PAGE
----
THE recent completion of the new public plaza in front of Colbert Station is a refreshing addition to Limerick’s public realm and a major step forward in how we present our city to visitors.
If I have one criticism it would be that the new concrete plaza is devoid of greenery or other elements that create a sense of place.
A recent debate highlighted the fact that a statue of Patrick Sarsfield is currently relatively hidden in the grounds of St John’s Cathedral with calls for the statue to be given a new home.
Might I suggest that now would be a good time to relocate the same statue to the newly sculpted plaza at the station?
After all, Sarsfield is an iconic name synonymous with Limerick. Having his presence at the entry point to the city might just give a sense of our history to those who arrive in our city for the first time.
On a similar note it was with interest that I read of the plans to bring the derelict Hyde Road social housing units back to life.
According to the plans what we will be created are 20 new social housing units with councillors praising the fact that the site will provide ‘high quality housing, close to all public amenities and the city centre’.
Let’s take a step back for a moment. For the past eight years this site has sat idle in a dreadful state of disrepair. Why the development was allowed to get to such a state in the first place instance must be questioned.
What we must also question is whether the rebirth of this social housing development is a such a good idea. The fact is we will only create 20 new units - hardly a major urban development project.
Just up the road in the former Tait’s Clothing factory site a major project is underway to convert the site with the creation of 83 social housing units.
Now, imagine we were to take the 20 units being provided on the Hyde Road site and incorporate them into the Tait’s project. Could we then have a scenario where the Hyde Road development might take on a whole new concept?
The Colbert Station project is aimed at giving a new impression to those who arrive in our city. I would argue the Hyde Road site could have been better used to further our new vision for this key entry point.
Perhaps we need to stand back and chance being a bit more creative, a bit more visionary and bit more brave when it comes to planning our future.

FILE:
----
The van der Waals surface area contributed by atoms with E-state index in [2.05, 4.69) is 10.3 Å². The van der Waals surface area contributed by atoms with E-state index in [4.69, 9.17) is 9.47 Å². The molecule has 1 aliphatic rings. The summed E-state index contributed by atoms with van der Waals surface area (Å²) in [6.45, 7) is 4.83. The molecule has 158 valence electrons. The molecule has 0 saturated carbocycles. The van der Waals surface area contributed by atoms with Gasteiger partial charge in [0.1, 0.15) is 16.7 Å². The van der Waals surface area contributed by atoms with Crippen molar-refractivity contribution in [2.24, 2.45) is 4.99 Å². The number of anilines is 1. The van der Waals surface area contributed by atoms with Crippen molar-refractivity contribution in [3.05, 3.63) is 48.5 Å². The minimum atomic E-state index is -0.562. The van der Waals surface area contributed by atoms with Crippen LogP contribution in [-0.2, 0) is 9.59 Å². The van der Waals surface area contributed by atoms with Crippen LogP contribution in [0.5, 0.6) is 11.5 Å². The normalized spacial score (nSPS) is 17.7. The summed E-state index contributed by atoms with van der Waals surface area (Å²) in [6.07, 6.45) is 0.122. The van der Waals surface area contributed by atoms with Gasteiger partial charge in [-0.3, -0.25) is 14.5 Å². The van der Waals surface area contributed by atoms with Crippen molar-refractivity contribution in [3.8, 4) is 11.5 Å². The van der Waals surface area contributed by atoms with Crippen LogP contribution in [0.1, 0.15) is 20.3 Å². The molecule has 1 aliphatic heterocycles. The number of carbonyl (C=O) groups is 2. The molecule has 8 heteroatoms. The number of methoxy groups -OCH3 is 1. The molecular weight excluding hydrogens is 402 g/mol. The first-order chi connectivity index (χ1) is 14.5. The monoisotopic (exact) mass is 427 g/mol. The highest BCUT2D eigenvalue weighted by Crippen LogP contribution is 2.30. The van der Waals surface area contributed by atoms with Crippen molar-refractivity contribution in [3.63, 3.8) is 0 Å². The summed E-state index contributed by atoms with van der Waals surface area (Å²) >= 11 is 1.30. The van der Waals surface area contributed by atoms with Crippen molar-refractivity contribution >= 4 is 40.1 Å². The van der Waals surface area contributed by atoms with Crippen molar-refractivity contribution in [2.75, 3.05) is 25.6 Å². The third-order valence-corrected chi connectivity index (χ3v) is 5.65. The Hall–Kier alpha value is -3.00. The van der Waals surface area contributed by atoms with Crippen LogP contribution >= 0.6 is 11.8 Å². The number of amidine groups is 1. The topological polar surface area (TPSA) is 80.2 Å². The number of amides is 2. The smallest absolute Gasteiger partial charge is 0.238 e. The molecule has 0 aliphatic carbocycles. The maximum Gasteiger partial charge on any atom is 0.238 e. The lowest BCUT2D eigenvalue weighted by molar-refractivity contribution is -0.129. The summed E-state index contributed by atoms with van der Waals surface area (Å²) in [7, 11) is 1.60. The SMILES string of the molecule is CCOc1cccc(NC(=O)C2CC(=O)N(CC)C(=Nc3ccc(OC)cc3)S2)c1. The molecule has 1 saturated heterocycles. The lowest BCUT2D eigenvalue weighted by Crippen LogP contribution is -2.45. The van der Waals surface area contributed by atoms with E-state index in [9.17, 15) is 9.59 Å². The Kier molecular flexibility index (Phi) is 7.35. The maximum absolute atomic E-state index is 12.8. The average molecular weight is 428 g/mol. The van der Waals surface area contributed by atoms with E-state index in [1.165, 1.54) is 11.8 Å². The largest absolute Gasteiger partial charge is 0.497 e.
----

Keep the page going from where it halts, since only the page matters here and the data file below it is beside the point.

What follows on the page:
The coming to the market of the former Railway Hotel provides an opportunity to potential investors to create something along the lines of the popular Generator hostel in Dublin.
I hope that any new owner will recognise the huge opportunity we have to inject a new lease of life into the Parnell Street area of the city.
I fear the Hyde Road social housing units are an example of us taking the easy option, the vote-winning option and the option that will ultimately lead us to regret in the future.
Back to reflect on good work?
The presence in the city this week of TV3’s Donal McIntyre caused quite a stir on social media.
Photos emerged of the journalist, hardly Limerick’s greatest fan, being filmed at various sites around the city.
I have no doubt that McIntyre is up to no good.
He is probably delving into aspects of our social history that thankfully are now in the past.
Or maybe I am wrong. Maybe Donal is on a mission to reflect on all that has been done right to rid our city of the problems that caused such misery, problems that are now unfortunately all too common in our capital city.
Before we get overly sensitive we must wait and see what Donal’s latest journalistic offering will be.
Even if it does turn out to be negative let’s not overreact.
Let us take a deep breath and be thankful for a peaceful city.
Chat show legend a hot ticket
Tickets are selling fast at the Lime Tree Theatre for the upcoming Evening with Michael Parkinson on September 30.
The show will celebrate the life and career of a man who in over 50 years in the business, has interviewed over 2000 of the most important cultural figures of the 20th and 21st centuries and won awards for journalism, radio and television broadcasting.
In conversation with his son Mike and showing highlights from the Parkinson archive, An Evening with Sir Michael Parkinson is a unique opportunity to get an intimate, entertaining and informative look at his remarkable journey from a pit village in Yorkshire to the top of those famous stairs whilst reliving the best moments from a show that for many defined their Saturday night.
Tickets for the show are available via the Lime Tree Theatre Box office or by purchasing online here.
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